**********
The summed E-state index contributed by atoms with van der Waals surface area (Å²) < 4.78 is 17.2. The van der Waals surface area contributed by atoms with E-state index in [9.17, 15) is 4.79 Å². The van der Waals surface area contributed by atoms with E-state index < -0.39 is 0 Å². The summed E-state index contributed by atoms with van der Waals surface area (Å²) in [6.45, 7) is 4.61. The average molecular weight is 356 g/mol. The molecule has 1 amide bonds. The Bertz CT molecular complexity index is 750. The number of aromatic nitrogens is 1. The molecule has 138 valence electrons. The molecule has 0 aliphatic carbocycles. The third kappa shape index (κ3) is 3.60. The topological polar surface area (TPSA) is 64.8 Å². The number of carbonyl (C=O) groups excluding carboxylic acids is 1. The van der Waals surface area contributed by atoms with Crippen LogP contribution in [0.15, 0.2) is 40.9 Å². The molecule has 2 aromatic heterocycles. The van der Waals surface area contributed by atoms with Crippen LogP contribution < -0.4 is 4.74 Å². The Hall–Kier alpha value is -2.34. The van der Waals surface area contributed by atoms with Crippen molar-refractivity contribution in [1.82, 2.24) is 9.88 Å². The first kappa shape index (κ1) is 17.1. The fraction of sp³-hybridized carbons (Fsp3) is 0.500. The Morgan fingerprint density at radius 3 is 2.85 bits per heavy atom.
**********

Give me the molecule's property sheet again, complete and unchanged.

The summed E-state index contributed by atoms with van der Waals surface area (Å²) < 4.78 is 17.2. The van der Waals surface area contributed by atoms with E-state index in [9.17, 15) is 4.79 Å². The van der Waals surface area contributed by atoms with E-state index < -0.39 is 0 Å². The summed E-state index contributed by atoms with van der Waals surface area (Å²) in [6.45, 7) is 4.61. The average molecular weight is 356 g/mol. The molecule has 1 amide bonds. The Bertz CT molecular complexity index is 750. The number of aromatic nitrogens is 1. The molecule has 138 valence electrons. The molecule has 0 aliphatic carbocycles. The third kappa shape index (κ3) is 3.60. The topological polar surface area (TPSA) is 64.8 Å². The number of carbonyl (C=O) groups excluding carboxylic acids is 1. The van der Waals surface area contributed by atoms with Crippen LogP contribution in [0.15, 0.2) is 40.9 Å². The molecule has 2 aromatic heterocycles. The van der Waals surface area contributed by atoms with Crippen LogP contribution < -0.4 is 4.74 Å². The Hall–Kier alpha value is -2.34. The van der Waals surface area contributed by atoms with Crippen molar-refractivity contribution in [1.82, 2.24) is 9.88 Å². The first kappa shape index (κ1) is 17.1. The fraction of sp³-hybridized carbons (Fsp3) is 0.500. The Morgan fingerprint density at radius 3 is 2.85 bits per heavy atom.